Crime and Contracts Up, Debt, Property, Corporations, Public Law and Family Law Down, Torts Even
Thats the take away from a nice piece of empirical work conducted by Kritzer, Brace, Hall, and Boyea, "The Business of State Supreme Courts, Revisited," Journal of Empirical Legal Studies, Vol. 4, Issue 2, 427-439 (July 2007). The research updated work led by JSP's own Bob Kagan, specifically, "The Evolution of State Supreme Courts, 1870-1970," (with Bliss Cartwright, Lawrence M. Friedman, and Stanton Wheeler." Stanford Law Review, Vol. 30, p.121. Kagan and his colleagues, showed that the century had seen tremendous change, with a steep decline in business related litigation, and real property disputes, and an increase in torts, criminal law, public law, family law, and estates.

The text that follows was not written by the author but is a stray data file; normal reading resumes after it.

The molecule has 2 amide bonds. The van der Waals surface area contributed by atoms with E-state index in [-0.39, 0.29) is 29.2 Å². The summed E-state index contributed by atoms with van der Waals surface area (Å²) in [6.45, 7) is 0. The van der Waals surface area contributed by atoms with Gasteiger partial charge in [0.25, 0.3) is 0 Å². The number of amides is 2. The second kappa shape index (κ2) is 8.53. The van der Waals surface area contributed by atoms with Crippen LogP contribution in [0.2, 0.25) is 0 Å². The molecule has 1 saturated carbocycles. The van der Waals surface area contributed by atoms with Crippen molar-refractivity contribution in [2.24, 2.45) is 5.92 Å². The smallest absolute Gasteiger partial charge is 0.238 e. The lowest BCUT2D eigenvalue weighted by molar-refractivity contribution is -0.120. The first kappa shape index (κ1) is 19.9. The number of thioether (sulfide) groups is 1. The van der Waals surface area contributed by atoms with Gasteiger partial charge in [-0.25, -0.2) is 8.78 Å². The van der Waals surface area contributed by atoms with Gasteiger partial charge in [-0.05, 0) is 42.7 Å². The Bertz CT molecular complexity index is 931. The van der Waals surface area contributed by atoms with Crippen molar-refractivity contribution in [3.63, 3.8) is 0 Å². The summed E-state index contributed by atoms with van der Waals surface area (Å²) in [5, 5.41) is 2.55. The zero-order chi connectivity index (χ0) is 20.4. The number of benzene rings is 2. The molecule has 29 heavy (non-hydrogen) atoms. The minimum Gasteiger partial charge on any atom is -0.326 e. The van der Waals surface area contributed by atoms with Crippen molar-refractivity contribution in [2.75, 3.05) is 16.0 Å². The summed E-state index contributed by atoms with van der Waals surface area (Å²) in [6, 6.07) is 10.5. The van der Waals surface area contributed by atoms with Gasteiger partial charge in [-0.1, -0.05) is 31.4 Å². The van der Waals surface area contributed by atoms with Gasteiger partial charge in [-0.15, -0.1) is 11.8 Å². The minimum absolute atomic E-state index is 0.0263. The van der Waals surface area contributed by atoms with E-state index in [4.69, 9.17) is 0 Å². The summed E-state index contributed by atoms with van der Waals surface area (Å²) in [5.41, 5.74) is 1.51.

The recent research by Herbert Kritzer and his colleagues, documents that this long term decline in business litigation has reversed for at least one kind of dispute, non-debt contracts. It also shows that the growth areas of the 1970s have all reversed save for one, criminal law.
As noted by Guido Calabresi in a recent lecture, tort law thrives in a society becoming more social democratic, contracts in a society becoming more liberal (in the deregulatory sense) and criminal law in a society becoming more collectivist. Our new order, one where both contracts and crimes rise in their prominence (and state supreme court dockets are only one measure of that), requires further theorization (although my Governing through Crime, offers a theory of the crime part).